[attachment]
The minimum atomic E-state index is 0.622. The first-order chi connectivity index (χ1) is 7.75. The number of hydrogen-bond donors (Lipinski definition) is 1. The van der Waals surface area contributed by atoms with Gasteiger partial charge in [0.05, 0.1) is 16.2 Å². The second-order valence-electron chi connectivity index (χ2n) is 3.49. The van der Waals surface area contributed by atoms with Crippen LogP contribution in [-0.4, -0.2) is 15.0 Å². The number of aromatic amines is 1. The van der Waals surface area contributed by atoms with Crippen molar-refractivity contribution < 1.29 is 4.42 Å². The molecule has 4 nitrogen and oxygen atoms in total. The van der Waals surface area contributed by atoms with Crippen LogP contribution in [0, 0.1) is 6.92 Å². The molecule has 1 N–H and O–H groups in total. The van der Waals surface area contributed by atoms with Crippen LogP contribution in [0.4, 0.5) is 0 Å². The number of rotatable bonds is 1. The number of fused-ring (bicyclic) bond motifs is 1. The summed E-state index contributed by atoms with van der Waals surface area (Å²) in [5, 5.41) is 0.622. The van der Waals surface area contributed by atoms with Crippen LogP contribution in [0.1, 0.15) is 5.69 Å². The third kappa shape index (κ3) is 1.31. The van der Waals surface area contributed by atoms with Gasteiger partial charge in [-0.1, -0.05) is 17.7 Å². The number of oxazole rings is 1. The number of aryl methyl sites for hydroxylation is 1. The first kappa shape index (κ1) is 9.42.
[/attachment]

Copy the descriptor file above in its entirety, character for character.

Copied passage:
The minimum atomic E-state index is 0.622. The first-order chi connectivity index (χ1) is 7.75. The number of hydrogen-bond donors (Lipinski definition) is 1. The van der Waals surface area contributed by atoms with Gasteiger partial charge in [0.05, 0.1) is 16.2 Å². The second-order valence-electron chi connectivity index (χ2n) is 3.49. The van der Waals surface area contributed by atoms with Crippen LogP contribution in [-0.4, -0.2) is 15.0 Å². The number of aromatic amines is 1. The van der Waals surface area contributed by atoms with Crippen molar-refractivity contribution < 1.29 is 4.42 Å². The molecule has 4 nitrogen and oxygen atoms in total. The van der Waals surface area contributed by atoms with Crippen LogP contribution in [0, 0.1) is 6.92 Å². The molecule has 1 N–H and O–H groups in total. The van der Waals surface area contributed by atoms with Crippen LogP contribution in [0.4, 0.5) is 0 Å². The number of rotatable bonds is 1. The number of fused-ring (bicyclic) bond motifs is 1. The summed E-state index contributed by atoms with van der Waals surface area (Å²) in [5, 5.41) is 0.622. The van der Waals surface area contributed by atoms with Crippen LogP contribution in [0.1, 0.15) is 5.69 Å². The third kappa shape index (κ3) is 1.31. The van der Waals surface area contributed by atoms with Gasteiger partial charge in [-0.1, -0.05) is 17.7 Å². The number of oxazole rings is 1. The number of aryl methyl sites for hydroxylation is 1. The first kappa shape index (κ1) is 9.42.